*This review is for the original series 1997 - 2003
Unfairly described as an English version of Friends, Granada's comedy/drama Cold Feet rose from humble beginnings to become an award winning ratings winner with a healthily average audience of 10 million viewers.
The story focused on the lives of three comfortably placed middle class couples as they go through the trials and tribulations of their every day existence. Couple number one are Adam, a systems analyst, and Rachel, an advertising executive, who met in the pilot of the series. Adam's continual fear of commitment precludes any permanent relationship between them. However, by this story's end, he had declared his love for Rachel and, following an argument, he wooed her back by serenading her naked with a rose sticking out of his backside! Couple number two are Pete and Jenny Gifford, who, during the pilot are trying to conceive. By the start of the first series (set 9 months after the pilot) they have a son, Adam. But, the arrival of the baby does not, as in real life, necessarily lead to family harmony. Jenny, feeling undervalued and less and less attracted to Pete, begins to look at one of Pete's friends in an entirely different light. Couple number three are David and Karen Marsden. He is a career minded management consultant who tends to be something of a snob, (class is a big issue for David), she was a book editor but had given up work to care for their family. Now, her life is filled with taking care of her children and arranging dinner parties. But not alone, for the Marsden's have a children's nanny, Ramona, who Karen treats as one of the family, much to the chagrin of David.
After its Easter 1997 debut as a single pilot episode, Cold Feet, created by Mike Bullen, disappeared without trace for 18 months. When it won the Golden Rose at the Montreux Festival, a series was commissioned. By series two and three, the viewing figures were nudging the eight million mark and the actors found themselves becoming household names. Helen Baxendale, who played Rachel, had already gone Stateside to appear in the hit comedy Friends as Ross' English fiance, Emily, who is left gob-smacked at the altar when Ross utters another's name during their wedding vows. James Nesbitt (Adam) had already established himself as an up-coming movie star. Hermione Norris (Karen) had appeared on the front cover of Vogue magazine, and John Thomson (Pete) found himself becoming an unlikely sex symbol. The other stars of the series were Fay Ripley (Jenny) and Robert Bathurst (David). Cold Feet didn't have the wise cracking pace of Friends, and referring to it as the British version of the hit US comedy is somewhat misleading. Yes, like Friends, the storyline of Cold Feet does revolve around a group of six people, three of whom are male and three of whom are female, and it does involve itself in their interwoven lives, loves and tribulations (and the irony that Helen Baxendale's character is called Rachel is not lost on those viewers who are fans of both series). But that's where the similarity ends. The New York Friends can variously be described as 20-somethings living teenage lives, whereas the Manchester based Cold Feeters are thirty-somethings who are heading towards the inevitability of middle age. And, whereas Friends is played strictly for laughs, Cold Feet is just as likely to have you bawling your eyes out as sending you into fits of side-splitting laughter. The series was probably more thirtysomething than Friends, in that in each of the characters there was someone that each viewer could relate to. 'I think that's the key to the success of Cold Feet,' said writer/creator Bullen, 'I know David and Karen are a little out of the realm for most of us, but they are at the top end of the middle class, with Rachel and Adam in the centre, and Pete and Jenny at the bottom -- so everyone, I think, finds one couple they identify with.'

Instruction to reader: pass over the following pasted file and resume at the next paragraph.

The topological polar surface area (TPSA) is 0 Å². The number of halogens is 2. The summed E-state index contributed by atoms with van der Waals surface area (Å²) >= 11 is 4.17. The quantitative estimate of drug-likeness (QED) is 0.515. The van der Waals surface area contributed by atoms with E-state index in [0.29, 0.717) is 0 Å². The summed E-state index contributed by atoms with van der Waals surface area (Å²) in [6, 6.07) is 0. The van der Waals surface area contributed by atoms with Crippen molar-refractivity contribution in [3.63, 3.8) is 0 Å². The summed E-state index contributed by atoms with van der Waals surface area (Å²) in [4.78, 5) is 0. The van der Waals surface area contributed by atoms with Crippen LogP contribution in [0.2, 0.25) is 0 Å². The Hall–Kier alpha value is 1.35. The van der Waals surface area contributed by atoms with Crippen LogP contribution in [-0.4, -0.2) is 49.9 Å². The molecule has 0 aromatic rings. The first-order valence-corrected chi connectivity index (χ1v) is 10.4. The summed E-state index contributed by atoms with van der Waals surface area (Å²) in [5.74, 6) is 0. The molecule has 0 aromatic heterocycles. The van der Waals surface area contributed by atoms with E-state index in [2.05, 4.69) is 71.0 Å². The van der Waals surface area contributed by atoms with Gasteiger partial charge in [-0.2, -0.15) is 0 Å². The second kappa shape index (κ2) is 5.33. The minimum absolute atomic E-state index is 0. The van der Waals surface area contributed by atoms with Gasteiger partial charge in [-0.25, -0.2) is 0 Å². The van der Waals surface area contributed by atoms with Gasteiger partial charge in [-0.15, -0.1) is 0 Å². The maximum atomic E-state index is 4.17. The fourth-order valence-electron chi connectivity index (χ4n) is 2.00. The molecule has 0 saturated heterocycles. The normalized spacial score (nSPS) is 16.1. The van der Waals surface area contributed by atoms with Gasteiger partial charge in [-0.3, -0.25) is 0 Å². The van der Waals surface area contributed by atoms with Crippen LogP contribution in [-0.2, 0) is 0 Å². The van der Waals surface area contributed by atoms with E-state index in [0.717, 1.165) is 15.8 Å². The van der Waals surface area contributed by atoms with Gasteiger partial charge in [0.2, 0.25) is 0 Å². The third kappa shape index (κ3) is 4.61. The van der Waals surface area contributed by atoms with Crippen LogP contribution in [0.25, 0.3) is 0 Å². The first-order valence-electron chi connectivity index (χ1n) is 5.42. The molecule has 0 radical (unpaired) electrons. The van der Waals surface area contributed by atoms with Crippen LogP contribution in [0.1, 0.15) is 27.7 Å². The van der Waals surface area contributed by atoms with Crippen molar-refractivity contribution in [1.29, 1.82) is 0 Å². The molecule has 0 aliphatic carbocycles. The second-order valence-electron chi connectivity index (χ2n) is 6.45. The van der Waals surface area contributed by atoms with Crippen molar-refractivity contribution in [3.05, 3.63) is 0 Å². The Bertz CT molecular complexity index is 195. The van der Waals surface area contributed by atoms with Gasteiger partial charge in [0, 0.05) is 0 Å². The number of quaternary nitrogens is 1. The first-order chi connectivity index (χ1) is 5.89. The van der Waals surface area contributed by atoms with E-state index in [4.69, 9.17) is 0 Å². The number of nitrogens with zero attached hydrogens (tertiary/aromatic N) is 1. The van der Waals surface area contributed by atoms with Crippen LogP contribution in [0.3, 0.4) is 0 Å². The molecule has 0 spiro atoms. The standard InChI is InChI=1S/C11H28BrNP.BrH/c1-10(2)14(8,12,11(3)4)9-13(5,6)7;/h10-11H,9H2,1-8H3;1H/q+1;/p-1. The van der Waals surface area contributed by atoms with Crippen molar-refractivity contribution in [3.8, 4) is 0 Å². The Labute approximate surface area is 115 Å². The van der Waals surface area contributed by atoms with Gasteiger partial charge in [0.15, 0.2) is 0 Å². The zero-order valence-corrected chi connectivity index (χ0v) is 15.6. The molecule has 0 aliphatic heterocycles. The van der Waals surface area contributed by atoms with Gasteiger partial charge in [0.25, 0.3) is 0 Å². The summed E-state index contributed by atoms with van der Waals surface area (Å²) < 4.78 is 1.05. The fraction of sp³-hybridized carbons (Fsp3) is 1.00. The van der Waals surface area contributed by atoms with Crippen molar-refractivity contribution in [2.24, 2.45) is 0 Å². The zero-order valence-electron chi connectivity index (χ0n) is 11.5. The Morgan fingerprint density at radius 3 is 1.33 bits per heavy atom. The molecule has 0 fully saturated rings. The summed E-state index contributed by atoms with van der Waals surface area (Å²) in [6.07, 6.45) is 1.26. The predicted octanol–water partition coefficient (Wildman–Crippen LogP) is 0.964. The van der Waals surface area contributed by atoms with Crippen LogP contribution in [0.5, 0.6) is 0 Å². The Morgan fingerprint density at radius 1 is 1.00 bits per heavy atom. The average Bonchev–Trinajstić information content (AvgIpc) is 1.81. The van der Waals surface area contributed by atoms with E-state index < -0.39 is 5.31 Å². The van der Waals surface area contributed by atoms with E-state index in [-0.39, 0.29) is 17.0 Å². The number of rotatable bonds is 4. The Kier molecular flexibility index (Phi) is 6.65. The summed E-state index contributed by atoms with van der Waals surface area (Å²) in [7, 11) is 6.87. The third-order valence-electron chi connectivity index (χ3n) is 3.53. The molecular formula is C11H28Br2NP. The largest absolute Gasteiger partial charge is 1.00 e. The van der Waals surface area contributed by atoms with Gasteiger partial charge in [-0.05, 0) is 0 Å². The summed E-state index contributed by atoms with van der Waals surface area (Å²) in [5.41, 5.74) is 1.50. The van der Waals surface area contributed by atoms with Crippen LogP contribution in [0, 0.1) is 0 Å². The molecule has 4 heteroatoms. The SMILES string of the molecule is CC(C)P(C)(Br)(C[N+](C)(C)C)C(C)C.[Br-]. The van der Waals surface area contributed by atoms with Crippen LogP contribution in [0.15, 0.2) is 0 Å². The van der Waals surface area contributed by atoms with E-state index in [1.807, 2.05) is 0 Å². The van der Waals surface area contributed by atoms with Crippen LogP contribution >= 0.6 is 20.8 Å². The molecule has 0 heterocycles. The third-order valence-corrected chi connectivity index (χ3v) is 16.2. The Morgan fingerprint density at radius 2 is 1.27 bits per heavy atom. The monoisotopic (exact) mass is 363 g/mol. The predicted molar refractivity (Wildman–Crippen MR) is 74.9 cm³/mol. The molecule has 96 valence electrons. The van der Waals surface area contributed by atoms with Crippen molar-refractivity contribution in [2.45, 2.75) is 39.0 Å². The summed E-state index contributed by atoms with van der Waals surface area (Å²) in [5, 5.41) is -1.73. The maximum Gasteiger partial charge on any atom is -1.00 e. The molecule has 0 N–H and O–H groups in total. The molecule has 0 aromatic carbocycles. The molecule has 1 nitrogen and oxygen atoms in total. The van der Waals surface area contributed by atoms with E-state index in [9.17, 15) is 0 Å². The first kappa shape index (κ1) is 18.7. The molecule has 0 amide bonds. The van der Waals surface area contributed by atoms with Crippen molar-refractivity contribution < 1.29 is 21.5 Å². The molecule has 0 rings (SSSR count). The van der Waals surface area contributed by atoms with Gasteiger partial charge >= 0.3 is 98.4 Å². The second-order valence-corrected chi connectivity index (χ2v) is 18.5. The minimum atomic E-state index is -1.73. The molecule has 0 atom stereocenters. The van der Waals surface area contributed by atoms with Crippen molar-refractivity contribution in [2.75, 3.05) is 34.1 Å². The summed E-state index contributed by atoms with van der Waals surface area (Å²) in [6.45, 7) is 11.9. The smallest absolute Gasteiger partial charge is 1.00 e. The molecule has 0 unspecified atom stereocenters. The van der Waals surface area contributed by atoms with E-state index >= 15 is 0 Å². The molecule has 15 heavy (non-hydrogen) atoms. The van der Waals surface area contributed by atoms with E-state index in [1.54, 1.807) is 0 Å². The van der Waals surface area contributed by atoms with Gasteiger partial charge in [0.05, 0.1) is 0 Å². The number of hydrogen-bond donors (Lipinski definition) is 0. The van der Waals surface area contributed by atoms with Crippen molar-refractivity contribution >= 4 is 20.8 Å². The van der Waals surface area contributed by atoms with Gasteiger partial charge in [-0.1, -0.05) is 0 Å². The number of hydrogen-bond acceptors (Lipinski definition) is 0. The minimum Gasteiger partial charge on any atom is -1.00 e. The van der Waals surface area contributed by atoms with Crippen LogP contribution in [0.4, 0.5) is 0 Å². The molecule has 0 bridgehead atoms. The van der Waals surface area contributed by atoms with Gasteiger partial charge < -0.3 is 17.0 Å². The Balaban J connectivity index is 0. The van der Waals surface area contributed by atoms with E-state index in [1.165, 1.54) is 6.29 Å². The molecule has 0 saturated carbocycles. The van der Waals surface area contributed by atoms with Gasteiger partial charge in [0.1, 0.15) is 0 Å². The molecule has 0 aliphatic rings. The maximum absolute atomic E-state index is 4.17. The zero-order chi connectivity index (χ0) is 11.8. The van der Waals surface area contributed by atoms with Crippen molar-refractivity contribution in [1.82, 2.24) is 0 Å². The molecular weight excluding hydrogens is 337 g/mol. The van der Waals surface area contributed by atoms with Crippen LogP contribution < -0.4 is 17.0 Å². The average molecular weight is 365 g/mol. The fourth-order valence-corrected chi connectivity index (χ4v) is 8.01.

Winner of the 1999 and 2000 British Comedy Award for best comedy, Cold Feet ended its five-year run in dramatic style. It had never avoided difficult subjects such as alcoholism, depression, adultery, sickness and infidelity, but few were prepared for the demise of Baxendale's Rachel character in a freak car accident in the series' penultimate episode. But tugging on the nations heartstrings and playing with its emotions was typical of Cold Feet. The last episode centred on Rachel's funeral and Adam's struggle to come to terms with her death. In an emotional scene, he decides to scatter Rachel's ashes at Portmeirion in Wales, where they shared some of their happiest times. Through five event-packed series, Cold Feet's combination of sparkling script, consummate acting and superb camerawork became essential viewing for a legion of devoted fans, winning as many critical plaudits as it did viewers to become one of the most successfully entertaining shows on modern day British television.
Published on December 4th, 2018. Written by Laurence Marcus (2003) for Television Heaven.